“Fundamental questions must be posed to unravel the process of canonization for the Apocalypse and by extension such questions are applicable to the entire New Testament: On what basis were certain books accepted and others rejected? What criteria were used? Did the authority of the book précède its canonization or was it recognized as authoritative because of its history or a particular quality that ultimately rendered it officially canonical? Which qualities were most important? Apostolicity? Prophecy? Spirituality? Perceived inspiration of the writer? Inspired reaction in the reader? Dogmatic importance? Orthodoxy of doctrine? Use by the community of faith? Didactic usefulness? Résonance with Christian expérience?
A combination of the history of the réception of the text, the internai qualities of the text and external factors (heresy, other controversies or its acceptance by a key ecclesiastical figure) seem to hâve pushed the consensus of the Church in a particular direction for any given book. In the earliest years of the Church, no Christian writings were considered “Holy Scripture.” During this period the primary method for passing on Christian tradition, especially stories and sayings of the Lord, remained oral. In fact, a préférence for oral tradition remained even well after written gospels existed and the présence of floating logia in the second century Fathers confirais the continuing rich oral tradition of the “words of the Lord.”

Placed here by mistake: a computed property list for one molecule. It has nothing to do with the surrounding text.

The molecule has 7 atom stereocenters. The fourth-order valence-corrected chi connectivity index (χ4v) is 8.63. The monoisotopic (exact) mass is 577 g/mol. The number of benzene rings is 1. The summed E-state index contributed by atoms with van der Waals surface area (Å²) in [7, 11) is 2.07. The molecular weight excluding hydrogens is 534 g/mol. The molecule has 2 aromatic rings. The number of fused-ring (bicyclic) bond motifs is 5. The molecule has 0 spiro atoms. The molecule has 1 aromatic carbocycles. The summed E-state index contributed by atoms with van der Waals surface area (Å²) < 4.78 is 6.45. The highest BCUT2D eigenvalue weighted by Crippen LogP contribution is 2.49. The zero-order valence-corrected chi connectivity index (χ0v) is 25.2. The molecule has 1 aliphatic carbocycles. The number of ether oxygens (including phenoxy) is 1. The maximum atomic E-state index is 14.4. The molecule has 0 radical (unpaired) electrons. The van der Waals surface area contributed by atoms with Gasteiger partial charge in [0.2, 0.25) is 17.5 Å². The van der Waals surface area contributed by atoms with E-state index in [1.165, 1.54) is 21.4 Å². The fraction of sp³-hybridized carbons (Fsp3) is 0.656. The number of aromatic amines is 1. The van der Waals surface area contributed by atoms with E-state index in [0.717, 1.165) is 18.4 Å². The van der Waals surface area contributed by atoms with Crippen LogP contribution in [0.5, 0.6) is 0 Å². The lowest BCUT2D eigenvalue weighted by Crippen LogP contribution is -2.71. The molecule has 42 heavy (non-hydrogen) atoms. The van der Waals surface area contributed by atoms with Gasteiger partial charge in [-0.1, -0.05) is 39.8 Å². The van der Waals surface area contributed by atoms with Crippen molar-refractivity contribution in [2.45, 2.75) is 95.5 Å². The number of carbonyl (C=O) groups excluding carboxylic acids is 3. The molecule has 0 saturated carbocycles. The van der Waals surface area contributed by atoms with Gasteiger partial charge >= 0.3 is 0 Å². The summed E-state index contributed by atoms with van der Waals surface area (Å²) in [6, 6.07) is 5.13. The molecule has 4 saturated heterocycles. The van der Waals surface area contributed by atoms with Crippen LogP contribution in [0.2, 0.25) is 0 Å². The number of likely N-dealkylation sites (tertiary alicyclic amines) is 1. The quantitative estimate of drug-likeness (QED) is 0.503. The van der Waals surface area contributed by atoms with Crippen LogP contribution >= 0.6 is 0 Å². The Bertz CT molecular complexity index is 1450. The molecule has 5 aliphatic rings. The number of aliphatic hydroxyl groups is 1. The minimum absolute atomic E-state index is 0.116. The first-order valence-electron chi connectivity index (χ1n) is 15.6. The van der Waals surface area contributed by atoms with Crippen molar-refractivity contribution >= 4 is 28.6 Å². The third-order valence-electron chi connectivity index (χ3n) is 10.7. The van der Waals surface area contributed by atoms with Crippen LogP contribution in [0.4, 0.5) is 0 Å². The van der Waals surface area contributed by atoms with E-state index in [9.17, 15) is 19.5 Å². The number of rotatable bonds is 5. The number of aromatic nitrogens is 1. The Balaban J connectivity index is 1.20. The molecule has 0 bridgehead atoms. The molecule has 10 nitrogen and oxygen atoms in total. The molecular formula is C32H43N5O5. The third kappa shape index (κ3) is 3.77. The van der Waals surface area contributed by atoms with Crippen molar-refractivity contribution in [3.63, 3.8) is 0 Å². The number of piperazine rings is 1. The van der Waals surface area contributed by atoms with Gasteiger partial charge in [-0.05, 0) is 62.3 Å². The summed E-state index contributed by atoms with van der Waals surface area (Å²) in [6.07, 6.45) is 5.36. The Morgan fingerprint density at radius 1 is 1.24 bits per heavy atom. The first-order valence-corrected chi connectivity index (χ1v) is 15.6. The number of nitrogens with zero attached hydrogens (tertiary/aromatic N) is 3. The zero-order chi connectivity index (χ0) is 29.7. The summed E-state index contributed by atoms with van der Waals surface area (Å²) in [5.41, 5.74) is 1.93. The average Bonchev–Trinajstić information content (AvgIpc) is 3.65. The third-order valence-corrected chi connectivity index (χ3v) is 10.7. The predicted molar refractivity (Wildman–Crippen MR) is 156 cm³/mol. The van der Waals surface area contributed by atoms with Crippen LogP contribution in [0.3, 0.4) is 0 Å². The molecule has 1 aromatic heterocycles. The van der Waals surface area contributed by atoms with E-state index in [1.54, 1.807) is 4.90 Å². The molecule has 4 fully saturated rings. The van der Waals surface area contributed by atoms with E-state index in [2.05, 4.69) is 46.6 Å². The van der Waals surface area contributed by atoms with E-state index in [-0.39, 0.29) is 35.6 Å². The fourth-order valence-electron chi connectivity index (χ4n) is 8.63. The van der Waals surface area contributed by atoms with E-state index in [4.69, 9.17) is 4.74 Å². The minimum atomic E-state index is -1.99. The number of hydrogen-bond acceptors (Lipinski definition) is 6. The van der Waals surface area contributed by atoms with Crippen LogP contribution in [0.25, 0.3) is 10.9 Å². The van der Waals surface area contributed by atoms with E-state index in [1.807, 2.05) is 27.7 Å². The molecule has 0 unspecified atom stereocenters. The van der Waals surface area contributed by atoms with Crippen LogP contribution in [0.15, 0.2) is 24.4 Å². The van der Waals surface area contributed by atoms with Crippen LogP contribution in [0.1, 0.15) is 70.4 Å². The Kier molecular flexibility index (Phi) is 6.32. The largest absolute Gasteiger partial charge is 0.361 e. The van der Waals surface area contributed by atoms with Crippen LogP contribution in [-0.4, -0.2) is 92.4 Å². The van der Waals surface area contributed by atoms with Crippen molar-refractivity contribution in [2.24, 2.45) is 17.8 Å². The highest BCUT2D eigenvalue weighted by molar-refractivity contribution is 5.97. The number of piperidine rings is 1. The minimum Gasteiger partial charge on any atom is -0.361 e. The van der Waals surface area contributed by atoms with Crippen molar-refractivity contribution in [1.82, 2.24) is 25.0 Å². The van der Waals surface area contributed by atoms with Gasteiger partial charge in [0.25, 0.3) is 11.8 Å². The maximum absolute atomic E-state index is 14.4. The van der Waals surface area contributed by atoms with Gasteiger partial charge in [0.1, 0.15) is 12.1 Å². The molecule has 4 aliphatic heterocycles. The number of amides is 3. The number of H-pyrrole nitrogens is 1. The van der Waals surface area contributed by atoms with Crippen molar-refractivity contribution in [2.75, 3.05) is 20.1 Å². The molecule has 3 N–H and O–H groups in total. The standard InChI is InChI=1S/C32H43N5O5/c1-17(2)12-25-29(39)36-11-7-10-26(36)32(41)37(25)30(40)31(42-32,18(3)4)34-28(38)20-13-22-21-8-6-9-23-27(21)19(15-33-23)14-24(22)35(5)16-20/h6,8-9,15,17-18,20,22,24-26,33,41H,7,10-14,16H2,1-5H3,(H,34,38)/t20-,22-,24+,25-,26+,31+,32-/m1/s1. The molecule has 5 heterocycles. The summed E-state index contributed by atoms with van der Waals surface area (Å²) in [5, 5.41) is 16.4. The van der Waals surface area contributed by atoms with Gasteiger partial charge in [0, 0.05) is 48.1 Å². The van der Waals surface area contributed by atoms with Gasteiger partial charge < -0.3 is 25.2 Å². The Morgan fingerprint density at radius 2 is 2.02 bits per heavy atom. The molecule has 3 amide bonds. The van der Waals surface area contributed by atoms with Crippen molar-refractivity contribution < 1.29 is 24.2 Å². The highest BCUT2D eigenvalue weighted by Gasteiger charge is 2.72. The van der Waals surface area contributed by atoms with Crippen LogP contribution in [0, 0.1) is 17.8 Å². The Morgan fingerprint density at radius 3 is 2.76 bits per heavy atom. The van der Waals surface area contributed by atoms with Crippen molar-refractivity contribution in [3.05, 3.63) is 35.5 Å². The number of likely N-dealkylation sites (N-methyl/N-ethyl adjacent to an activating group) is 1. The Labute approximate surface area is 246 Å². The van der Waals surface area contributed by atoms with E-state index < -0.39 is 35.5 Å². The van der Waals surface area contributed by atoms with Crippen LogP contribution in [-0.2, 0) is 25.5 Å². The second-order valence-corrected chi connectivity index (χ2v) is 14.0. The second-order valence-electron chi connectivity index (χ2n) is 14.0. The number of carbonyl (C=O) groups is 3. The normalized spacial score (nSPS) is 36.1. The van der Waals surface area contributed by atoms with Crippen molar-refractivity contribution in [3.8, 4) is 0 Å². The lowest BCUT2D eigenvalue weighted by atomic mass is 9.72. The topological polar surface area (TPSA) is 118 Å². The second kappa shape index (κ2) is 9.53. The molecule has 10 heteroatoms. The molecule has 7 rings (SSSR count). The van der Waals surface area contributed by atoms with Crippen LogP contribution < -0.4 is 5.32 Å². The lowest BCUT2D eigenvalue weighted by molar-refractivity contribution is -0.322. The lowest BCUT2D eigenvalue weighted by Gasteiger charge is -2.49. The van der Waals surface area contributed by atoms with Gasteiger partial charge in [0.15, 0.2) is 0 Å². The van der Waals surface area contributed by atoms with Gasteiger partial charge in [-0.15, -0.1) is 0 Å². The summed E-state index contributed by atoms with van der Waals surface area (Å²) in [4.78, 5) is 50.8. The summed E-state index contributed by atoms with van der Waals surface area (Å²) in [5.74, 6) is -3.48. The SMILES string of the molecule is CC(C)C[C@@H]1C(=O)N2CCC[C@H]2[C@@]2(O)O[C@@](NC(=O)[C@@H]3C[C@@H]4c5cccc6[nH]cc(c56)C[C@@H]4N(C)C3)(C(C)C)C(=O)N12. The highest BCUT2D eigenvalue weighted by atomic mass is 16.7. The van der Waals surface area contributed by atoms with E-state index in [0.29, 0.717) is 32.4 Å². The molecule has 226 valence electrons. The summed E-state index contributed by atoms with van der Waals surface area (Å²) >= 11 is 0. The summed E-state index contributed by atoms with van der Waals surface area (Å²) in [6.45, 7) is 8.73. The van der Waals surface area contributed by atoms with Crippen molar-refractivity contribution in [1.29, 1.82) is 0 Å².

Until the end of the second century, the term “Scriptures,” referred exclusively to the Jewish scriptures. Just as they had been the sole Scriptures for Christ and the apostles they remained the only Holy Scripture of the Church for many décades. Christ himself had quoted them, appealed to them, interpreted them and, most of ail, fulfilled them. The Law and the Prophets had been normative for so long that it was difficult to conceive of any other writings achieving such high status. Although it appears that Christian documents were read within the context of Christian worship services by the early second century, another hundred years passed before they were recognized as possessing a level of authority that placed them on par with the Old Testament.
Christian writings were clearly subordinate to the revered Jewish Scriptures, writings which the Church had appropriated as its own. Scripture was sacrosanct. Scripture was unalterable. Scripture was holy. Even the four gospels — while respected as “the memoirs of the apostles”99 were not truly considered Holy Scripture in this highest and most définitive sensé until the end of the second century.100 The earliest évidence supporting this conclusion can be found within the gospels themselves. The evangelists themselves and their disciples never thought of either their own writings or the earlier sources they relied upon for their gospels as Scripture. Our présent gospels are the products of a certain amount of editorialshaping. While none would dare to tamper with the text of the Jewish Scriptures, one need only look at the complex and carefully crafted structure of the gospel of Matthew,101 or read the prologue to the gospel of Luke or the appendix added to the gospel of John to recognize that in their earliest décades the gospels, and the proto-gospels upon which they were based, were not considered holy and inviolate.”